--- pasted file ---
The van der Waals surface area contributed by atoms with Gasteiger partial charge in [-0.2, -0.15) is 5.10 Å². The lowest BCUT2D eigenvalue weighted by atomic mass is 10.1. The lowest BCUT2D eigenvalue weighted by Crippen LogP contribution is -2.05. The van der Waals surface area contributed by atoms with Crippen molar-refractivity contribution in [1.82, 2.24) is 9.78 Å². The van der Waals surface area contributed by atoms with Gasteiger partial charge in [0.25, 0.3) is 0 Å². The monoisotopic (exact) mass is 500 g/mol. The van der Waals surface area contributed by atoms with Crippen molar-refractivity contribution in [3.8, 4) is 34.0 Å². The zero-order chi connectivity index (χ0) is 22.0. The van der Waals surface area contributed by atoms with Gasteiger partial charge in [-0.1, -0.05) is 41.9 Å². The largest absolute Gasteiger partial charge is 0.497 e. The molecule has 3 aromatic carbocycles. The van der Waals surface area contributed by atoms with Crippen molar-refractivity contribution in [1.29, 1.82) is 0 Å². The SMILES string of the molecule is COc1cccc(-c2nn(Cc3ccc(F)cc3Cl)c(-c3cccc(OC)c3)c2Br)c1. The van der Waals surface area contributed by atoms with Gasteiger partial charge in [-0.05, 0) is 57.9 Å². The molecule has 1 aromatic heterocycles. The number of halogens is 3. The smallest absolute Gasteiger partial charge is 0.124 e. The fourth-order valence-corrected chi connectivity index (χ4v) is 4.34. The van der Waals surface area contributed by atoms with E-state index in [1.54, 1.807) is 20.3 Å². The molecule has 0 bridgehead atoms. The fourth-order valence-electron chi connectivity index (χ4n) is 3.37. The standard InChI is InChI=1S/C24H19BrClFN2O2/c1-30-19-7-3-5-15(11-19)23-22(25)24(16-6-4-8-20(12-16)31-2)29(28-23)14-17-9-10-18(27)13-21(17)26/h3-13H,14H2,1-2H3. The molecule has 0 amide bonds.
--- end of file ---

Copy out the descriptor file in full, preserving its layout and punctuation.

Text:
The van der Waals surface area contributed by atoms with Gasteiger partial charge in [-0.2, -0.15) is 5.10 Å². The lowest BCUT2D eigenvalue weighted by atomic mass is 10.1. The lowest BCUT2D eigenvalue weighted by Crippen LogP contribution is -2.05. The van der Waals surface area contributed by atoms with Crippen molar-refractivity contribution in [1.82, 2.24) is 9.78 Å². The van der Waals surface area contributed by atoms with Gasteiger partial charge in [0.25, 0.3) is 0 Å². The monoisotopic (exact) mass is 500 g/mol. The van der Waals surface area contributed by atoms with Crippen molar-refractivity contribution in [3.8, 4) is 34.0 Å². The zero-order chi connectivity index (χ0) is 22.0. The van der Waals surface area contributed by atoms with Gasteiger partial charge in [-0.1, -0.05) is 41.9 Å². The largest absolute Gasteiger partial charge is 0.497 e. The molecule has 3 aromatic carbocycles. The van der Waals surface area contributed by atoms with Crippen molar-refractivity contribution in [1.29, 1.82) is 0 Å². The SMILES string of the molecule is COc1cccc(-c2nn(Cc3ccc(F)cc3Cl)c(-c3cccc(OC)c3)c2Br)c1. The van der Waals surface area contributed by atoms with Gasteiger partial charge in [-0.05, 0) is 57.9 Å². The molecule has 1 aromatic heterocycles. The number of halogens is 3. The smallest absolute Gasteiger partial charge is 0.124 e. The fourth-order valence-corrected chi connectivity index (χ4v) is 4.34. The van der Waals surface area contributed by atoms with E-state index in [1.54, 1.807) is 20.3 Å². The molecule has 0 bridgehead atoms. The fourth-order valence-electron chi connectivity index (χ4n) is 3.37. The standard InChI is InChI=1S/C24H19BrClFN2O2/c1-30-19-7-3-5-15(11-19)23-22(25)24(16-6-4-8-20(12-16)31-2)29(28-23)14-17-9-10-18(27)13-21(17)26/h3-13H,14H2,1-2H3. The molecule has 0 amide bonds.